Soooooo......What does this all really mean and how do we apply DST to player development, acquiring skill, staying healthy and as my boy Coach Ferber would say "THROWING CHEETOS"!?

My buddy and owner of the Florida Baseball Ranch, Randy Sullivan describes it really well……...

“There are features of the system (movement) that must be stable and others that can be variable. The stable parts are called “attractors,” and the variables are known as fluctuations. Attractors serve to stabilize the system (the body), while the fluctuations allow for adjustability. To perform optimally, you need your attractors to be stable, but not too stable, and you need just enough fluctuations to ensure your system is robust (resistant to perturbation) and resilient (resistant to phase shift, i.e., tissue failure)”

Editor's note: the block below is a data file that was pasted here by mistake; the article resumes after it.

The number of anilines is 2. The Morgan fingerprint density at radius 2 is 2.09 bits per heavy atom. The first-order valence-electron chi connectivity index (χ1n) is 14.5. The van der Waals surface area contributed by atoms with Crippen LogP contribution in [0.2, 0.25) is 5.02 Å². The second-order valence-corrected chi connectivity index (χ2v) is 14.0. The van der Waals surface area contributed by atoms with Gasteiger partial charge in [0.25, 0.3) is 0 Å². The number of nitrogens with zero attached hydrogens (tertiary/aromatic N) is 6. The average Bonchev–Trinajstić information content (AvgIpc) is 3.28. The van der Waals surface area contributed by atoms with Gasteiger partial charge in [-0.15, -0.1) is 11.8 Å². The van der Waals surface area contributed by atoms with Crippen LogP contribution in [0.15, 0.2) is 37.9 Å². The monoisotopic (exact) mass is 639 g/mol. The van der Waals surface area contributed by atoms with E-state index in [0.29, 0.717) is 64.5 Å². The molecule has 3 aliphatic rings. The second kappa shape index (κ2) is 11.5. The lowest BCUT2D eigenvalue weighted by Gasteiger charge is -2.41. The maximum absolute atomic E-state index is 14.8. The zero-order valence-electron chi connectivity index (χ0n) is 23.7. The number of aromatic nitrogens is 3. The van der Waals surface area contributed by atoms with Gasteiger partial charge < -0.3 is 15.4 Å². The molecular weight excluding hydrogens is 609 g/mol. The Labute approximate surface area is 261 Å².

Higher velocities = greater stress on the elbow/shoulder joint. The velocities & joint angles our athletes are encountering are ridiculous & generalized programming will not give our athletes good enough motor control of these end ranges of motion. Therefore, our athletes require specific assessment, individualization & direction. The focus needs to revolve around quality movement & learning how to produce and accept forces!

The great news is that our FullReps team is aware of Structural adaptations in throwers which allows us to create very specific individualized programs!